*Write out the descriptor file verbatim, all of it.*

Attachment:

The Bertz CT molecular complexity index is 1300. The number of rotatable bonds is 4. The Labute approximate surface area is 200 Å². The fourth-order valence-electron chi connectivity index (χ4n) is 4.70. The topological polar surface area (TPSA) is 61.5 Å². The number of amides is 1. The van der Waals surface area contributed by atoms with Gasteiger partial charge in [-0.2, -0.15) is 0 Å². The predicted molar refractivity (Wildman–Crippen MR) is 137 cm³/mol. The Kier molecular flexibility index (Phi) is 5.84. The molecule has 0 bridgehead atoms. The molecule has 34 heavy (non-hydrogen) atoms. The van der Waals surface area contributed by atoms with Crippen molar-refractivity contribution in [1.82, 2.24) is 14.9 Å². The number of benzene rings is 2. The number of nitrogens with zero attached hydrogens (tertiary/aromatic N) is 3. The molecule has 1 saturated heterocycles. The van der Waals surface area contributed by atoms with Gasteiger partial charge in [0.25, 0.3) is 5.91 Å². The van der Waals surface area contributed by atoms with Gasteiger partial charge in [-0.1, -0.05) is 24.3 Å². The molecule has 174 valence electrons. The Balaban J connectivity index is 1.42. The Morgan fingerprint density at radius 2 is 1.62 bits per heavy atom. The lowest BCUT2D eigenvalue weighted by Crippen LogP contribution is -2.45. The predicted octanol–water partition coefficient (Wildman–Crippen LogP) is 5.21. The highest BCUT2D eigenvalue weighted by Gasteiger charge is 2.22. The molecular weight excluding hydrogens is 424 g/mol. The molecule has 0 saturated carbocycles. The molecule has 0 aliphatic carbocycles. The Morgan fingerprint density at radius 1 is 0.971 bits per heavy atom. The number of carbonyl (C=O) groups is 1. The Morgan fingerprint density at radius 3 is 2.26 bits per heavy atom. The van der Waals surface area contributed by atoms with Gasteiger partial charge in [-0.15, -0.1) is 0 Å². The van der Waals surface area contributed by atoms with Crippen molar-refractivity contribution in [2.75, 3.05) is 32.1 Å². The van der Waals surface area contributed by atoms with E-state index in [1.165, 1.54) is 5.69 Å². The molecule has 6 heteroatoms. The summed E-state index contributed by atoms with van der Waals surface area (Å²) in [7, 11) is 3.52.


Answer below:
The Bertz CT molecular complexity index is 1300. The number of rotatable bonds is 4. The Labute approximate surface area is 200 Å². The fourth-order valence-electron chi connectivity index (χ4n) is 4.70. The topological polar surface area (TPSA) is 61.5 Å². The number of amides is 1. The van der Waals surface area contributed by atoms with Gasteiger partial charge in [-0.2, -0.15) is 0 Å². The predicted molar refractivity (Wildman–Crippen MR) is 137 cm³/mol. The Kier molecular flexibility index (Phi) is 5.84. The molecule has 0 bridgehead atoms. The molecule has 34 heavy (non-hydrogen) atoms. The van der Waals surface area contributed by atoms with Crippen molar-refractivity contribution in [1.82, 2.24) is 14.9 Å². The number of benzene rings is 2. The number of nitrogens with zero attached hydrogens (tertiary/aromatic N) is 3. The molecule has 1 saturated heterocycles. The van der Waals surface area contributed by atoms with Gasteiger partial charge in [0.25, 0.3) is 5.91 Å². The van der Waals surface area contributed by atoms with Gasteiger partial charge in [-0.1, -0.05) is 24.3 Å². The molecule has 174 valence electrons. The Balaban J connectivity index is 1.42. The Morgan fingerprint density at radius 2 is 1.62 bits per heavy atom. The lowest BCUT2D eigenvalue weighted by Crippen LogP contribution is -2.45. The predicted octanol–water partition coefficient (Wildman–Crippen LogP) is 5.21. The highest BCUT2D eigenvalue weighted by Gasteiger charge is 2.22. The molecular weight excluding hydrogens is 424 g/mol. The molecule has 0 saturated carbocycles. The molecule has 0 aliphatic carbocycles. The Morgan fingerprint density at radius 1 is 0.971 bits per heavy atom. The number of carbonyl (C=O) groups is 1. The Morgan fingerprint density at radius 3 is 2.26 bits per heavy atom. The van der Waals surface area contributed by atoms with Gasteiger partial charge in [-0.15, -0.1) is 0 Å². The van der Waals surface area contributed by atoms with Crippen molar-refractivity contribution in [2.75, 3.05) is 32.1 Å². The van der Waals surface area contributed by atoms with E-state index in [1.165, 1.54) is 5.69 Å². The molecule has 6 heteroatoms. The summed E-state index contributed by atoms with van der Waals surface area (Å²) in [7, 11) is 3.52.